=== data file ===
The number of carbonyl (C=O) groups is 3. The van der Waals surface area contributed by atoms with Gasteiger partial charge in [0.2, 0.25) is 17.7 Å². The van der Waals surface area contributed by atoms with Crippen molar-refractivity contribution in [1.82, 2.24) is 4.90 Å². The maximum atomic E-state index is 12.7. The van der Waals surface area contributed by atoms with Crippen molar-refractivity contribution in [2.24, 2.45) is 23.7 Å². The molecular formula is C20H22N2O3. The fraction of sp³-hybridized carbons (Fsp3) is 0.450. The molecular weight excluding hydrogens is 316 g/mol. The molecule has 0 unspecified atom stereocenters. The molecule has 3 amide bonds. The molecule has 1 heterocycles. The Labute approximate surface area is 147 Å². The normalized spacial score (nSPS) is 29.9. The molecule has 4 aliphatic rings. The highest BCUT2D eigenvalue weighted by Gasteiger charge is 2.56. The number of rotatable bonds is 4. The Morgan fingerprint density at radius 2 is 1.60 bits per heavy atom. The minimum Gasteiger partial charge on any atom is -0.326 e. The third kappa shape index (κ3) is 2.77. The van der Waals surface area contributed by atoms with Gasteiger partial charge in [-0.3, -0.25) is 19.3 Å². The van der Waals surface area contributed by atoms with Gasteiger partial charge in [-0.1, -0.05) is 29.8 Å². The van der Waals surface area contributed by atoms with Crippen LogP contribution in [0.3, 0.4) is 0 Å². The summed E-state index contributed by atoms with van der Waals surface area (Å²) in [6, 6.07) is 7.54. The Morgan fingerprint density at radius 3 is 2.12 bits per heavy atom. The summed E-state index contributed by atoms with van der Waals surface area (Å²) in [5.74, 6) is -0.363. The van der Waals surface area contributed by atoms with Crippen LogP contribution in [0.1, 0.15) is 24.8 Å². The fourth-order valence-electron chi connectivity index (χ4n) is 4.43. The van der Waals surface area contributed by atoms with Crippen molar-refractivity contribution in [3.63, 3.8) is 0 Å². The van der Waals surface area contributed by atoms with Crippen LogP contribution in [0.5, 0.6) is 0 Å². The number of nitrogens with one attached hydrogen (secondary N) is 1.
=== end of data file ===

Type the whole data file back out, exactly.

The number of carbonyl (C=O) groups is 3. The van der Waals surface area contributed by atoms with Gasteiger partial charge in [0.2, 0.25) is 17.7 Å². The van der Waals surface area contributed by atoms with Crippen molar-refractivity contribution in [1.82, 2.24) is 4.90 Å². The maximum atomic E-state index is 12.7. The van der Waals surface area contributed by atoms with Crippen molar-refractivity contribution in [2.24, 2.45) is 23.7 Å². The molecular formula is C20H22N2O3. The fraction of sp³-hybridized carbons (Fsp3) is 0.450. The molecular weight excluding hydrogens is 316 g/mol. The molecule has 0 unspecified atom stereocenters. The molecule has 3 amide bonds. The molecule has 1 heterocycles. The Labute approximate surface area is 147 Å². The normalized spacial score (nSPS) is 29.9. The molecule has 4 aliphatic rings. The highest BCUT2D eigenvalue weighted by Gasteiger charge is 2.56. The number of rotatable bonds is 4. The Morgan fingerprint density at radius 2 is 1.60 bits per heavy atom. The minimum Gasteiger partial charge on any atom is -0.326 e. The third kappa shape index (κ3) is 2.77. The van der Waals surface area contributed by atoms with Gasteiger partial charge in [-0.3, -0.25) is 19.3 Å². The van der Waals surface area contributed by atoms with Gasteiger partial charge in [-0.1, -0.05) is 29.8 Å². The van der Waals surface area contributed by atoms with Crippen LogP contribution in [0.3, 0.4) is 0 Å². The summed E-state index contributed by atoms with van der Waals surface area (Å²) in [6, 6.07) is 7.54. The Morgan fingerprint density at radius 3 is 2.12 bits per heavy atom. The summed E-state index contributed by atoms with van der Waals surface area (Å²) in [5.74, 6) is -0.363. The van der Waals surface area contributed by atoms with Crippen LogP contribution in [0.1, 0.15) is 24.8 Å². The fourth-order valence-electron chi connectivity index (χ4n) is 4.43. The van der Waals surface area contributed by atoms with Crippen molar-refractivity contribution in [3.63, 3.8) is 0 Å². The van der Waals surface area contributed by atoms with Crippen LogP contribution in [0.5, 0.6) is 0 Å². The number of nitrogens with one attached hydrogen (secondary N) is 1.